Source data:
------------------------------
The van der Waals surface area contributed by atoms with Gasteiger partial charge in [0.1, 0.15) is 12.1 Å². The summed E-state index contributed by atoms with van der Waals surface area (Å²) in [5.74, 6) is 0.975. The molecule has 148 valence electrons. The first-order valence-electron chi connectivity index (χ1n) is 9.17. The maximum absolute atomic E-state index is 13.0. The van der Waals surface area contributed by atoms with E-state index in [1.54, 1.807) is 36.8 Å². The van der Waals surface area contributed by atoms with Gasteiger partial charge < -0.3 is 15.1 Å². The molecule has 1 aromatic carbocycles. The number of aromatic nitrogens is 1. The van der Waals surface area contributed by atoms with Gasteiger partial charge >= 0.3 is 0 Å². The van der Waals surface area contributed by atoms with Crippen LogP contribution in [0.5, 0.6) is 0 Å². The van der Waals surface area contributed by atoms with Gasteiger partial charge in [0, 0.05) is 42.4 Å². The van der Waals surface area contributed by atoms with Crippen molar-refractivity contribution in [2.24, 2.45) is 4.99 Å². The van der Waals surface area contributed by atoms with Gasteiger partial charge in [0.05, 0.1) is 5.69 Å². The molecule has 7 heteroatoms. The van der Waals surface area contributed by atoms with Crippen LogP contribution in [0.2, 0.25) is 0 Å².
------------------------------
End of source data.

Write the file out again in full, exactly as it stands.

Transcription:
The van der Waals surface area contributed by atoms with Gasteiger partial charge in [0.1, 0.15) is 12.1 Å². The summed E-state index contributed by atoms with van der Waals surface area (Å²) in [5.74, 6) is 0.975. The molecule has 148 valence electrons. The first-order valence-electron chi connectivity index (χ1n) is 9.17. The maximum absolute atomic E-state index is 13.0. The van der Waals surface area contributed by atoms with E-state index in [1.54, 1.807) is 36.8 Å². The van der Waals surface area contributed by atoms with Gasteiger partial charge < -0.3 is 15.1 Å². The molecule has 1 aromatic carbocycles. The number of aromatic nitrogens is 1. The van der Waals surface area contributed by atoms with Gasteiger partial charge >= 0.3 is 0 Å². The van der Waals surface area contributed by atoms with Crippen LogP contribution in [0.5, 0.6) is 0 Å². The van der Waals surface area contributed by atoms with Gasteiger partial charge in [0, 0.05) is 42.4 Å². The van der Waals surface area contributed by atoms with Crippen molar-refractivity contribution in [2.24, 2.45) is 4.99 Å². The van der Waals surface area contributed by atoms with Gasteiger partial charge in [0.05, 0.1) is 5.69 Å². The molecule has 7 heteroatoms. The van der Waals surface area contributed by atoms with Crippen LogP contribution in [0.2, 0.25) is 0 Å².